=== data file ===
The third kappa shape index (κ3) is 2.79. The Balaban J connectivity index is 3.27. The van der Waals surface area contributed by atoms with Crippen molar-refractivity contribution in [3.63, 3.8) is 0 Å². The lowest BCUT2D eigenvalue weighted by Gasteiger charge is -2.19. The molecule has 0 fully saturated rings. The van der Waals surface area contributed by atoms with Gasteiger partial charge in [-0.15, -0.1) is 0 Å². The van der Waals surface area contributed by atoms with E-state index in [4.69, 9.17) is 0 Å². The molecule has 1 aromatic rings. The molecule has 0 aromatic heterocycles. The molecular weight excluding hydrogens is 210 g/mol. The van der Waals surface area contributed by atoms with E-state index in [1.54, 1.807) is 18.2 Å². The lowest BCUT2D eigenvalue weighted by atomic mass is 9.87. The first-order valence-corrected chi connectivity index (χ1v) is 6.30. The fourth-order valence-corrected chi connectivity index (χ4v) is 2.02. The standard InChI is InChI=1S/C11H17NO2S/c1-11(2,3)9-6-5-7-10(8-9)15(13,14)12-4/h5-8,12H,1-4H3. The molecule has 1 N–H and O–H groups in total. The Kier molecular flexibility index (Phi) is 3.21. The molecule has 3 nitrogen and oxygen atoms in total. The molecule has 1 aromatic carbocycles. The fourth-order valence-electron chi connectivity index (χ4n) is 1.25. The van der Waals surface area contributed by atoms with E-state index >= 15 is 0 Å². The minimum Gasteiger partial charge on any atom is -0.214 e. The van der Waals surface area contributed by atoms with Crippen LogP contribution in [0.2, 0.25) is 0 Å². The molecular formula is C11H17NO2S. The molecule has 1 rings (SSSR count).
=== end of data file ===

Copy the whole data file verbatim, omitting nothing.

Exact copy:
The third kappa shape index (κ3) is 2.79. The Balaban J connectivity index is 3.27. The van der Waals surface area contributed by atoms with Crippen molar-refractivity contribution in [3.63, 3.8) is 0 Å². The lowest BCUT2D eigenvalue weighted by Gasteiger charge is -2.19. The molecule has 0 fully saturated rings. The van der Waals surface area contributed by atoms with Gasteiger partial charge in [-0.15, -0.1) is 0 Å². The van der Waals surface area contributed by atoms with E-state index in [4.69, 9.17) is 0 Å². The molecule has 1 aromatic rings. The molecule has 0 aromatic heterocycles. The molecular weight excluding hydrogens is 210 g/mol. The van der Waals surface area contributed by atoms with E-state index in [1.54, 1.807) is 18.2 Å². The lowest BCUT2D eigenvalue weighted by atomic mass is 9.87. The first-order valence-corrected chi connectivity index (χ1v) is 6.30. The fourth-order valence-corrected chi connectivity index (χ4v) is 2.02. The standard InChI is InChI=1S/C11H17NO2S/c1-11(2,3)9-6-5-7-10(8-9)15(13,14)12-4/h5-8,12H,1-4H3. The molecule has 1 N–H and O–H groups in total. The Kier molecular flexibility index (Phi) is 3.21. The molecule has 3 nitrogen and oxygen atoms in total. The molecule has 1 aromatic carbocycles. The fourth-order valence-electron chi connectivity index (χ4n) is 1.25. The van der Waals surface area contributed by atoms with E-state index >= 15 is 0 Å². The minimum Gasteiger partial charge on any atom is -0.214 e. The van der Waals surface area contributed by atoms with Crippen LogP contribution in [0.2, 0.25) is 0 Å². The molecular formula is C11H17NO2S. The molecule has 1 rings (SSSR count).